JAKARTA/HONG KONG (Reuters) – For Chinese tech giants Alibaba and Tencent, Southeast Asian domestic helpers in Hong Kong may prove key to their global ambitions in financial services.
We Remit volunteer Jona de Cuia chats with Joslyn Pimentero, a domestic helper, at the financial Central district in Hong Kong, China September 2, 2018. REUTERS/Bobby Yip
Both companies recently launched money-transfer services that allow Hong Kong-based workers from Indonesia and the Philippines to send money home cheaply and easily. The moves are a first step in going after a global remittance business that moves more than $600 billion around the world annually.
But the initiatives are also part of the firms’ broader efforts to take their wildly successful WeChat Pay and Alipay mobile payment system overseas.
Southeast Asia, with a growing population of 600 million people who mostly lack bank accounts, is a strategic battleground for Asian tech behemoths and their U.S rivals.
Alibaba’s financial affiliate Ant Financial called its Hong Kong remittance initiative “a starting point and significant step in accelerating our pace to promote financial inclusion globally.”
Tencent’s WeChat Pay, which is ubiquitous in China but has struggled to gain traction abroad outside of Chinese tourist destinations, is more circumspect about the goals for its Hong Kong We Remit service, although a spokesman allowed it was open to “all possibilities.”
Sending money across borders, however, is harder than it looks. That helps explain why both companies are working with a Hong Kong-based financial technology start-up, EMQ, which has regulatory approvals and bank partnerships in place across Southeast Asia and elsewhere.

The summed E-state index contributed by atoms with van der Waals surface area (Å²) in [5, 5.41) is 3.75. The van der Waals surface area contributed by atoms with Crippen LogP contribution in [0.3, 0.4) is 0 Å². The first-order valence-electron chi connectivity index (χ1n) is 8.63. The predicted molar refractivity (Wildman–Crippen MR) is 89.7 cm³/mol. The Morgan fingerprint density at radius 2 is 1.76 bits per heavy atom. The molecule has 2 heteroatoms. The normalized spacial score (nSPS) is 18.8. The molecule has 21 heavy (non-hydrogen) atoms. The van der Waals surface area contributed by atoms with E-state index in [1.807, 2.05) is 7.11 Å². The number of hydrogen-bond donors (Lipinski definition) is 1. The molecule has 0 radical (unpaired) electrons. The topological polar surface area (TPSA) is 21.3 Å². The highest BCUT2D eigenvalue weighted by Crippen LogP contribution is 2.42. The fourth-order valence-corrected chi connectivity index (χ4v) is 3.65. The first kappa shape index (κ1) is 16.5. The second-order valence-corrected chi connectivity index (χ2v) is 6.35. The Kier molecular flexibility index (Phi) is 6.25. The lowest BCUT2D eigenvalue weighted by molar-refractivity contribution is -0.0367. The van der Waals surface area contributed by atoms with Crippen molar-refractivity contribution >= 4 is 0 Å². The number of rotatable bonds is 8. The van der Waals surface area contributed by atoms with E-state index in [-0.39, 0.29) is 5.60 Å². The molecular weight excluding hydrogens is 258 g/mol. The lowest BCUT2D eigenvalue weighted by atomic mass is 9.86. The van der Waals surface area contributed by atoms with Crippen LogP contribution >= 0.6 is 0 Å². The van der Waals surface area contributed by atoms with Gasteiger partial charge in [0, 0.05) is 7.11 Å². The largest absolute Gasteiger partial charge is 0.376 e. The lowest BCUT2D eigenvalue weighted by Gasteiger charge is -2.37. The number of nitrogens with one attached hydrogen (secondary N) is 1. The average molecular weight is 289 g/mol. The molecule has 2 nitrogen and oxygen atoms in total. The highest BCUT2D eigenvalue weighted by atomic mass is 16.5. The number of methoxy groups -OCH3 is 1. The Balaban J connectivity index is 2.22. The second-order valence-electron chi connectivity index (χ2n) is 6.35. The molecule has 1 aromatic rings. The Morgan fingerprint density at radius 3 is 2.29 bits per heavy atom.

“We are the pipes and distribution for Tencent,” said EMQ CEO Max Liu. He declined to comment on any relationship with Ant Financial, but three sources with knowledge of the matter told Reuters that Ant Financial is developing its own partnership with EMQ as part of a suite of new cross-border payment efforts. Ant Financial declined to comment.
The “pipes” are only part of the challenge. Reuters interviewed six Filipino and Indonesian domestic workers in Hong Kong who said it would take time to get their families to trust receiving remittances via their mobile phones.
Indeed, We Remit doesn’t currently link up to mobile phone wallets. Instead, recipients pick up funds at banks or pawnshops, just as they’ve traditionally done with services from market leaders Moneygram and Western Union.
For the senders, the new services can be a revelation. For years, the only way Filipino maid Rochelle Bumanglag could send money home was by spending her off days on Sunday waiting hours at banks and remittances shops in downtown Hong Kong.
“When I go to a bank, it’s a lot of queuing and a lot of hassle. WeChat, they always give us a good rate. It’s very convenient, very fast. I go to 7-11 and put money in my account,” the 42-year old said.
Another big attraction: neither WeChat nor Alipay are charging fees, at least for now.
“The WeChat rate is 6.80 peso to the HKD (Hong Kong dollar), whereas the bank’s rate is 6.79 pesos plus a HK$25 ($3.20) cable charge. It’s a big difference for us,” said Bumanglag, who sends about 10,000 pesos, or about HK$1,470, a month home.
Eventually, those new WeChat and Alipay users might be persuaded to use other services too, the companies hope.
Filipinos and Indonesian make up most of Hong Kong’s 370,000 domestic workers, according to government data. The two countries are among the world’s top recipients of money transfers: The Philippines received $32.8 billion in remittances in 2017, while Indonesia had $9 billion, according to the World Bank. Over $16.9 billion in remittances flew through Hong Kong the same year.